At 5-foot -7, I’m small for an adult. (My sources tell me the average height for an adult American male is nearly 5-foot-11.)
I’m OK with that. I always have been. Other than having to lower the occasional bike seat, or later on, moving the driver’s seat in my car closer to the pedals, being a smaller person really hasn’t been an issue for me. My shoe size is usually the same as the display model in the store, so I know there’s always at least one pair in stock for me. And for clothing in general, since I wear smaller-than-average sizes, things that fit me are often on sale, if not clearance. (If that’s not a “glass half-full” justification, I don’t know what is.)
I’m not often asked by others to reach for things on a high shelf, and I don’t ever have to bend down to get through a door or entryway. (I do have a well-documented history of hitting my head, but most of those incidents have occurred due to moving too quickly or simply failing to pay attention.)
Also, and this may seem insignificant – and likely, somewhat strange – to you, but being short always means I don’t have as far to travel when I fall down (not that I fall down often, but it does occur, sometimes immediately following a previously-mentioned blow to the head).
I’m not trying to tell you my “short life” is perfect. My nose lives at the ideal height to catch stray elbows when in a crowd, or in a previous life, on the basketball court. And the converse of not being asked to reach something on the high shelf also means I sometimes I have difficulty getting to that last available box of cereal or jar of pizza sauce in the supermarket. (Lucky for me,
I can use my creativity and cunning to overcome such obstacles. I won’t explain how I do it; you
can check the security cameras. It’s a little like street magic.)
That said, there are times when being “on the short side” (Ooh, I may have just run across a working title for my memoir!) does come with its drawbacks; specifically, when it comes to “big chairs.”
“What are big chairs?” you ask. They’re exactly what they sound like, and they are the prime reason I 1) don’t like to fly first-class and 2) avoid modern movie theaters.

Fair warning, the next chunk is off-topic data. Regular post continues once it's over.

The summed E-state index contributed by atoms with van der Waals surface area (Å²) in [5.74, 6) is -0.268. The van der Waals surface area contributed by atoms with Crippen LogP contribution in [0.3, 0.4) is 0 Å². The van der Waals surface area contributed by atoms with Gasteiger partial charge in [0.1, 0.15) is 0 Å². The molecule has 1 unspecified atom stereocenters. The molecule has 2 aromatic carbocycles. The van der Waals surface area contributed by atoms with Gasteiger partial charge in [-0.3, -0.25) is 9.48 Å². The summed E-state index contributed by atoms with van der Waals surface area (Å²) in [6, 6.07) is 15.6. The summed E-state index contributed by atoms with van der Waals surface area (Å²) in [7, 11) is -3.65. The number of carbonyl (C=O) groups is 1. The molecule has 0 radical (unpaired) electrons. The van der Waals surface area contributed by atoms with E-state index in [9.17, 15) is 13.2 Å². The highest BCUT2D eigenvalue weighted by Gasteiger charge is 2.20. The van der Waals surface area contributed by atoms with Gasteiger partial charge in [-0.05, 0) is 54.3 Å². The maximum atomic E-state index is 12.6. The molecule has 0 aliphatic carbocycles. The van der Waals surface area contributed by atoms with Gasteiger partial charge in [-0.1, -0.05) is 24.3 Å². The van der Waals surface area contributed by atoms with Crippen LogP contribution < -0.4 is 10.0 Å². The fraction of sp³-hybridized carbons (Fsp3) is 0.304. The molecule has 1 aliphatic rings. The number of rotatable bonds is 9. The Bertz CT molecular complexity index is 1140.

At my height I have relatively short legs (not relative to my height, mind you; just relative to most other adults). I’m happy about this because if I didn’t have short legs, I’d look like Kermit the Frog in that scene from The Muppet Moviewhere he’s riding his bike. (If you’re not familiar, it showed Kermit with a very short torso and extremely long legs.)
But having legs of proportionate and appropriate length for my overall height means when I’m forced to sit in a “big chair” (which is any chair most people view as “comfortable” or something you could nap in), my feet don’t touch the ground. And, when my feet don’t touch the ground, over a period of time (i.e., the time it takes to get from City A to City B in an airplane, or to watch a feature-length movie in a theater outfitted with the recliners everyone else seems to love), my feet and legs fall asleep; not to mention, I also feel like a small child.
Now, while I travel a good bit, I don’t have much occasion to fly first-class, so that’s rarely an issue. And frankly, Joan and I don’t go to the movie theater all that often, but we did over the weekend, and yes, it was one of those modern, “super-cinemas” that offered all kinds of food choices, a bar, and yes, comfy recliners for all its patrons.
We entered and took our seats, and Joan chuckled when she looked down to see my feet dangling two inches from the floor. (I’ll admit, it’s good comedy whenever a “grownup” uses something that makes the “thing” look oversized or the human appear as a miniature.)
I realize workarounds exist for these situations. Some airline seats have small footrests that fold down from the bottom of the seat, but not always. As for the movie theater, I can simply recline to eliminate the problem of my feet dangling and, subsequently, falling asleep.
But that brings me to a secondary issue I have with recliners in movie theaters. I don’t like to be that comfortable when I’m away from home and sitting in a room full of strangers. And it seems odd to me that others would be OK feeling that comfortable and relaxed around me in such a situation. Fact is, in that position, I’m more relaxed and comfortable at the dentist’s office than in a movie theater.
Call me old school (and I’m sure you will, among other things), but when it comes to air travel, I’ll take a nice, semi-comfortable, mid-sized aisle seat (or window; I’m not that fussy).
And when we’re in the movie theater, just give me a good, old-fashioned, folding model with that scratchy dated upholstery; one where I can firmly plant my feet on the ground and maintain proper blood flow in my legs.
One where someone (other than Joan) isn’t fully reclined, and possibly, snoring by mid-movie.
© 2020 David R. Haznaw